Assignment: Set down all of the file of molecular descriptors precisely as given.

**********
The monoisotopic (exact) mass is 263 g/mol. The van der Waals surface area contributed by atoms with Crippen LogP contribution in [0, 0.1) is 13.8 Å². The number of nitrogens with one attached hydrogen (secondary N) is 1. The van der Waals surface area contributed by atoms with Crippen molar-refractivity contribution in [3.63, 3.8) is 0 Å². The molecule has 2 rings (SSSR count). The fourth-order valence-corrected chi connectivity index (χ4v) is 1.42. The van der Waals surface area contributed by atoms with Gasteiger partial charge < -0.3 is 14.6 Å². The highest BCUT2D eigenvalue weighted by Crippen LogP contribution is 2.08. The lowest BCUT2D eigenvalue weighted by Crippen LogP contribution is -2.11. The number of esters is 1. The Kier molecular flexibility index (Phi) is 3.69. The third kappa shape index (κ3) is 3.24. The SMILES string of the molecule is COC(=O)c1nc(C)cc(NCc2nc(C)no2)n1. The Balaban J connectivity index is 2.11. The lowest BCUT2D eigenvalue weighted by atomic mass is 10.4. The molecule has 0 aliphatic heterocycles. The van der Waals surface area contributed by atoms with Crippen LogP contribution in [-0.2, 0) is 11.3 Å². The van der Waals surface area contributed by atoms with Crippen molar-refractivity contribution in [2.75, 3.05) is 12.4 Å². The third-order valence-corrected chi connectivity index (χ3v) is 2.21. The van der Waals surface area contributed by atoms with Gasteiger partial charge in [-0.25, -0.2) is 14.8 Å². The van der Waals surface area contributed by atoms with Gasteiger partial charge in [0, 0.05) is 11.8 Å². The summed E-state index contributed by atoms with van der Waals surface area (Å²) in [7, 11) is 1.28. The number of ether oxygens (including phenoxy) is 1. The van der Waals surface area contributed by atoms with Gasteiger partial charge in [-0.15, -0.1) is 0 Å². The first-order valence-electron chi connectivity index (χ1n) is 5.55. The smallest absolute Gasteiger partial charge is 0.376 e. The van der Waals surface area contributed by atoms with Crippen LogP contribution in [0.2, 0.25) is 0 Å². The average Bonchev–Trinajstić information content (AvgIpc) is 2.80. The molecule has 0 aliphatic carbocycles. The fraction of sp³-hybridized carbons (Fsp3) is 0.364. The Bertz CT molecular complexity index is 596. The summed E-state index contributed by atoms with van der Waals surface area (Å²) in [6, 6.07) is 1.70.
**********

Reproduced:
The monoisotopic (exact) mass is 263 g/mol. The van der Waals surface area contributed by atoms with Crippen LogP contribution in [0, 0.1) is 13.8 Å². The number of nitrogens with one attached hydrogen (secondary N) is 1. The van der Waals surface area contributed by atoms with Crippen molar-refractivity contribution in [3.63, 3.8) is 0 Å². The molecule has 2 rings (SSSR count). The fourth-order valence-corrected chi connectivity index (χ4v) is 1.42. The van der Waals surface area contributed by atoms with Gasteiger partial charge < -0.3 is 14.6 Å². The highest BCUT2D eigenvalue weighted by Crippen LogP contribution is 2.08. The lowest BCUT2D eigenvalue weighted by Crippen LogP contribution is -2.11. The number of esters is 1. The Kier molecular flexibility index (Phi) is 3.69. The third kappa shape index (κ3) is 3.24. The SMILES string of the molecule is COC(=O)c1nc(C)cc(NCc2nc(C)no2)n1. The Balaban J connectivity index is 2.11. The lowest BCUT2D eigenvalue weighted by atomic mass is 10.4. The molecule has 0 aliphatic heterocycles. The van der Waals surface area contributed by atoms with Crippen LogP contribution in [-0.2, 0) is 11.3 Å². The van der Waals surface area contributed by atoms with Crippen molar-refractivity contribution in [2.75, 3.05) is 12.4 Å². The third-order valence-corrected chi connectivity index (χ3v) is 2.21. The van der Waals surface area contributed by atoms with Gasteiger partial charge in [-0.25, -0.2) is 14.8 Å². The van der Waals surface area contributed by atoms with Gasteiger partial charge in [0, 0.05) is 11.8 Å². The summed E-state index contributed by atoms with van der Waals surface area (Å²) in [7, 11) is 1.28. The number of ether oxygens (including phenoxy) is 1. The van der Waals surface area contributed by atoms with Gasteiger partial charge in [-0.15, -0.1) is 0 Å². The first-order valence-electron chi connectivity index (χ1n) is 5.55. The smallest absolute Gasteiger partial charge is 0.376 e. The van der Waals surface area contributed by atoms with Crippen LogP contribution in [0.2, 0.25) is 0 Å². The average Bonchev–Trinajstić information content (AvgIpc) is 2.80. The molecule has 0 aliphatic carbocycles. The fraction of sp³-hybridized carbons (Fsp3) is 0.364. The Bertz CT molecular complexity index is 596. The summed E-state index contributed by atoms with van der Waals surface area (Å²) in [6, 6.07) is 1.70.